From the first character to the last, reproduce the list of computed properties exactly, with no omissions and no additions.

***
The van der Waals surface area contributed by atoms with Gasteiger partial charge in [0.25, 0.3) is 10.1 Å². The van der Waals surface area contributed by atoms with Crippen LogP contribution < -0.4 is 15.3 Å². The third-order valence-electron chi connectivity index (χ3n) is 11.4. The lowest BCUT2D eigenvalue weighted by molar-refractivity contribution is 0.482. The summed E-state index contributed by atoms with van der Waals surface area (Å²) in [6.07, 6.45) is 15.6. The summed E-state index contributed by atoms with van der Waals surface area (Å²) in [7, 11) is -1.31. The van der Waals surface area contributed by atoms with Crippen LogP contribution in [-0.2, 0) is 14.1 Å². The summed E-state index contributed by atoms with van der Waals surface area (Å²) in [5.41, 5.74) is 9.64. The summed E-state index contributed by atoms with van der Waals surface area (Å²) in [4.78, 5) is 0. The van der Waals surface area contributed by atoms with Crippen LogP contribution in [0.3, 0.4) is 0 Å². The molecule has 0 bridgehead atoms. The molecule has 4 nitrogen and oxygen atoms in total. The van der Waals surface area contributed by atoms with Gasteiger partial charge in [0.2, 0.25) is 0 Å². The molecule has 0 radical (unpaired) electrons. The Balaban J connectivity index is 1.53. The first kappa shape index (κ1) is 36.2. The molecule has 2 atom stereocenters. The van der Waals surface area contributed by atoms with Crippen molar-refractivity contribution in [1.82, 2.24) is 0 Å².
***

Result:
The van der Waals surface area contributed by atoms with Gasteiger partial charge in [0.25, 0.3) is 10.1 Å². The van der Waals surface area contributed by atoms with Crippen LogP contribution < -0.4 is 15.3 Å². The third-order valence-electron chi connectivity index (χ3n) is 11.4. The lowest BCUT2D eigenvalue weighted by molar-refractivity contribution is 0.482. The summed E-state index contributed by atoms with van der Waals surface area (Å²) in [6.07, 6.45) is 15.6. The summed E-state index contributed by atoms with van der Waals surface area (Å²) in [7, 11) is -1.31. The van der Waals surface area contributed by atoms with Crippen LogP contribution in [-0.2, 0) is 14.1 Å². The summed E-state index contributed by atoms with van der Waals surface area (Å²) in [5.41, 5.74) is 9.64. The summed E-state index contributed by atoms with van der Waals surface area (Å²) in [4.78, 5) is 0. The van der Waals surface area contributed by atoms with Crippen LogP contribution in [0.3, 0.4) is 0 Å². The molecule has 0 bridgehead atoms. The molecule has 4 nitrogen and oxygen atoms in total. The van der Waals surface area contributed by atoms with Gasteiger partial charge in [0.2, 0.25) is 0 Å². The molecule has 0 radical (unpaired) electrons. The Balaban J connectivity index is 1.53. The first kappa shape index (κ1) is 36.2. The molecule has 2 atom stereocenters. The van der Waals surface area contributed by atoms with Crippen molar-refractivity contribution in [1.82, 2.24) is 0 Å².